Keeping a tight grip with your left thumb and index finger, grasp the upper bundle of fibers with your right fingers and twist them up and away from you several times so that they form a tight strand. Pictured below: Twisting fibers away.

Now pull this upper strand of fibers toward you and down so that it crosses over the lower bundle of fibers. Shift your grip with your left thumb and index finger so that you are now pinching the two different strands where they cross. Pictured below: Pulling strand toward you.

Use your right fingers to grasp the bundle of fibers that is on top now (the ones that you haven’t twisted yet). Twist them up and away from you several times until they form a tight strand.

Now take this newly twisted strand and pull it toward you and down so that it crosses over the lower strand of fibers.

Shift the grip with your left thumb and index finger so that you are pinching the two strands where they cross. Pictured below: Cordage begins to take shape.

As you continue twisting away and pulling back, you will see a recognizable piece of cordage developing. You will also see that you are coming to a point where some of the fibers are ending. If you staggered the fibers correctly when you started, they should not be running out all at the same time. As you come to the first fibers that are running out, it is time to start splicing new fibers in. Pictured below: Time to splice in a new fiber.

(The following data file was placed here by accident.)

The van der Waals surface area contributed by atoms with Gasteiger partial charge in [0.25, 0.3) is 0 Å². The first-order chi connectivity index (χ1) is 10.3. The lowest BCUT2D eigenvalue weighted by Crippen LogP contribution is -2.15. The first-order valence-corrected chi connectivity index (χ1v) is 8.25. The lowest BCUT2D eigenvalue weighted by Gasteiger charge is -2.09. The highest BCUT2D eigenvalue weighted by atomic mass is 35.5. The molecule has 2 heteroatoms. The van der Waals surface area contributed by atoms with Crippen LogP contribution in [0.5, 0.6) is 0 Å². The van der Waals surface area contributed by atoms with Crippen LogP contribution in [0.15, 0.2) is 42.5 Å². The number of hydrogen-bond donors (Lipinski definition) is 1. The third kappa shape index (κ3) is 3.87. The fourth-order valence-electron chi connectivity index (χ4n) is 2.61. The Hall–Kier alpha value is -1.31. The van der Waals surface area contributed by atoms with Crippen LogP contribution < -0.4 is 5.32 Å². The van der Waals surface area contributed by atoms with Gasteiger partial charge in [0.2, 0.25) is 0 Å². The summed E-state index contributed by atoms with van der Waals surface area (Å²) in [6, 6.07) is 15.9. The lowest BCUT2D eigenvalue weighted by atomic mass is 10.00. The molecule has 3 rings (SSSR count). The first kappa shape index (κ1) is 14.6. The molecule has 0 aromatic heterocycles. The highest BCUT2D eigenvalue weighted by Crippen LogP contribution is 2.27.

While continuing to pinch your cordage in your left hand, take a new fiber and hold it up next to the strand where a fiber is running out. Overlap the new fiber a couple of inches back up the strand, and then twist that strand away from you several times then wrap it toward you and shift your pinch. The new fiber should now be embedded into the strand and you can continue twisting up the cordage. Follow the same procedure each time you have a fiber running out. Pictured below: Laying in a new fiber.

I always like to start a new fiber using the narrow end. This seems to keep the cordage from developing thick spots. Keep an eye on new fibers to make sure that they don’t all end in the same spot. If you have ends that are too close together, you can always trim one of them back a little.

As you continue to twist up your cordage and add in new fibers, the cordage will start to look like a fuzzy caterpillar with all the new fiber strands sticking out of it. This is not a problem. You can go back when you are finished and trim these fiber ends off. Pictured below: top, splices sticking out from cordage; middle, trimming off splices; bottom, trimmed cordage.

So that’s how you make cordage. After you have made two or three successful bowstrings, try reducing the number and size of the fibers that you use. Pretty soon you will be making fishing line. It won’t be like modern monofilament, but it will do the job.

  1. Great post! I am wondering if you use the entire leaf? Since yucca leaf edge is sharp would it possibly cut fibers as you worked it into cordage making it weaker? I'll be giving this a try.

  2. I usually don't use the outer edge of the leaf because it is brittle and breaks easily. Also it is usually somewhat shorter due to the tapper of the leaf.

  3. Sarge permalink

    I got one better. Take the roots and beat them in to a pulp, us the pulp in standing pools of water for fishing. The chemical with stun the fish for easy pickings. They just float to the surface. SFC J Hall US Army Retired